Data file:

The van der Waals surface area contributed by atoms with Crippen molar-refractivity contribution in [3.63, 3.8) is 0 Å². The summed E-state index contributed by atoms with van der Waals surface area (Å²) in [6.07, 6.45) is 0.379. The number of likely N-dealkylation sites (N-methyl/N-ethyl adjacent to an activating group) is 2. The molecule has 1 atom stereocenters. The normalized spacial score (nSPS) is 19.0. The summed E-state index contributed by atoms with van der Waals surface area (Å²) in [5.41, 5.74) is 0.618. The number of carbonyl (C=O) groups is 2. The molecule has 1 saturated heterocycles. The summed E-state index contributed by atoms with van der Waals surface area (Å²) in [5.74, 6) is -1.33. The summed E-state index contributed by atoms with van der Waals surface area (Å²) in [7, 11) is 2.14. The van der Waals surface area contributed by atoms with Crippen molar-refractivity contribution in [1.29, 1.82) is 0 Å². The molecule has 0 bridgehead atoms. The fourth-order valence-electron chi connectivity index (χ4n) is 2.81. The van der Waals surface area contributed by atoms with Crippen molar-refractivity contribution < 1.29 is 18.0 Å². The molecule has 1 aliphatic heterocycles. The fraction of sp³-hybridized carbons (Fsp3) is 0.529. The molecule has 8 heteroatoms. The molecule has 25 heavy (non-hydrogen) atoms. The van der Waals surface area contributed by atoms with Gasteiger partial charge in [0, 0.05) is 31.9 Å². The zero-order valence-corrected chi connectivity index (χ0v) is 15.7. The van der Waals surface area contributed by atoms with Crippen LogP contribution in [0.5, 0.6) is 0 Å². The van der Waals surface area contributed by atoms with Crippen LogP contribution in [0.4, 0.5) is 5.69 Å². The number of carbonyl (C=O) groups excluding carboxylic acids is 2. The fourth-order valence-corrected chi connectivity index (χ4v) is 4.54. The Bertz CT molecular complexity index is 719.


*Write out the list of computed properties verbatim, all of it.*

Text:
The van der Waals surface area contributed by atoms with Crippen molar-refractivity contribution in [3.63, 3.8) is 0 Å². The summed E-state index contributed by atoms with van der Waals surface area (Å²) in [6.07, 6.45) is 0.379. The number of likely N-dealkylation sites (N-methyl/N-ethyl adjacent to an activating group) is 2. The molecule has 1 atom stereocenters. The normalized spacial score (nSPS) is 19.0. The summed E-state index contributed by atoms with van der Waals surface area (Å²) in [5.41, 5.74) is 0.618. The number of carbonyl (C=O) groups is 2. The molecule has 1 saturated heterocycles. The summed E-state index contributed by atoms with van der Waals surface area (Å²) in [5.74, 6) is -1.33. The summed E-state index contributed by atoms with van der Waals surface area (Å²) in [7, 11) is 2.14. The van der Waals surface area contributed by atoms with Crippen molar-refractivity contribution in [1.29, 1.82) is 0 Å². The molecule has 0 bridgehead atoms. The fourth-order valence-electron chi connectivity index (χ4n) is 2.81. The van der Waals surface area contributed by atoms with Crippen molar-refractivity contribution < 1.29 is 18.0 Å². The molecule has 1 aliphatic heterocycles. The fraction of sp³-hybridized carbons (Fsp3) is 0.529. The molecule has 8 heteroatoms. The molecule has 25 heavy (non-hydrogen) atoms. The van der Waals surface area contributed by atoms with Gasteiger partial charge in [0, 0.05) is 31.9 Å². The zero-order valence-corrected chi connectivity index (χ0v) is 15.7. The van der Waals surface area contributed by atoms with Crippen LogP contribution in [0.5, 0.6) is 0 Å². The van der Waals surface area contributed by atoms with Crippen LogP contribution in [0.4, 0.5) is 5.69 Å². The number of carbonyl (C=O) groups excluding carboxylic acids is 2. The fourth-order valence-corrected chi connectivity index (χ4v) is 4.54. The Bertz CT molecular complexity index is 719.